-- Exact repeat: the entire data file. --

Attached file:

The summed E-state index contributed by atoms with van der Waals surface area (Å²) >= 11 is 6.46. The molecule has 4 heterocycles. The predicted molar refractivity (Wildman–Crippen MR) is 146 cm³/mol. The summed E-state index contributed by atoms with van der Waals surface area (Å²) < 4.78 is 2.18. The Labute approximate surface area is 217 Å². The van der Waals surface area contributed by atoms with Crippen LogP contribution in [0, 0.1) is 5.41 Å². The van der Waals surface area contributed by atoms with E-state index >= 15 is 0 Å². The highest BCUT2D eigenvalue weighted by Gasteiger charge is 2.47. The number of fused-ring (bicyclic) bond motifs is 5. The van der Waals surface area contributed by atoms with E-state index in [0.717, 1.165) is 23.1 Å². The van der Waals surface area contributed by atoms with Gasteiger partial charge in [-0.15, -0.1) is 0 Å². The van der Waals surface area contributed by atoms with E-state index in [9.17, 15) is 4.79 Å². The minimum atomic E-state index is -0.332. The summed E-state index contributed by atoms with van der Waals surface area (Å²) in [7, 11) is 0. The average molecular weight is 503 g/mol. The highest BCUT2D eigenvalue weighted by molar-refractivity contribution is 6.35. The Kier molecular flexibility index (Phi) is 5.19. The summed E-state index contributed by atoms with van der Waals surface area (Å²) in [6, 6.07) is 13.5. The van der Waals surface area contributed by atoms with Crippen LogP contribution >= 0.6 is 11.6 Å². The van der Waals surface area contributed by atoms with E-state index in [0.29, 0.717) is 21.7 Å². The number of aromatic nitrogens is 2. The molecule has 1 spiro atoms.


The summed E-state index contributed by atoms with van der Waals surface area (Å²) >= 11 is 6.46. The molecule has 4 heterocycles. The predicted molar refractivity (Wildman–Crippen MR) is 146 cm³/mol. The summed E-state index contributed by atoms with van der Waals surface area (Å²) < 4.78 is 2.18. The Labute approximate surface area is 217 Å². The van der Waals surface area contributed by atoms with Crippen LogP contribution in [0, 0.1) is 5.41 Å². The van der Waals surface area contributed by atoms with E-state index >= 15 is 0 Å². The highest BCUT2D eigenvalue weighted by Gasteiger charge is 2.47. The number of fused-ring (bicyclic) bond motifs is 5. The van der Waals surface area contributed by atoms with E-state index in [0.717, 1.165) is 23.1 Å². The van der Waals surface area contributed by atoms with Gasteiger partial charge in [-0.15, -0.1) is 0 Å². The van der Waals surface area contributed by atoms with E-state index in [9.17, 15) is 4.79 Å². The minimum atomic E-state index is -0.332. The summed E-state index contributed by atoms with van der Waals surface area (Å²) in [7, 11) is 0. The average molecular weight is 503 g/mol. The highest BCUT2D eigenvalue weighted by molar-refractivity contribution is 6.35. The Kier molecular flexibility index (Phi) is 5.19. The summed E-state index contributed by atoms with van der Waals surface area (Å²) in [6, 6.07) is 13.5. The van der Waals surface area contributed by atoms with Crippen LogP contribution >= 0.6 is 11.6 Å². The van der Waals surface area contributed by atoms with E-state index in [0.29, 0.717) is 21.7 Å². The number of aromatic nitrogens is 2. The molecule has 1 spiro atoms.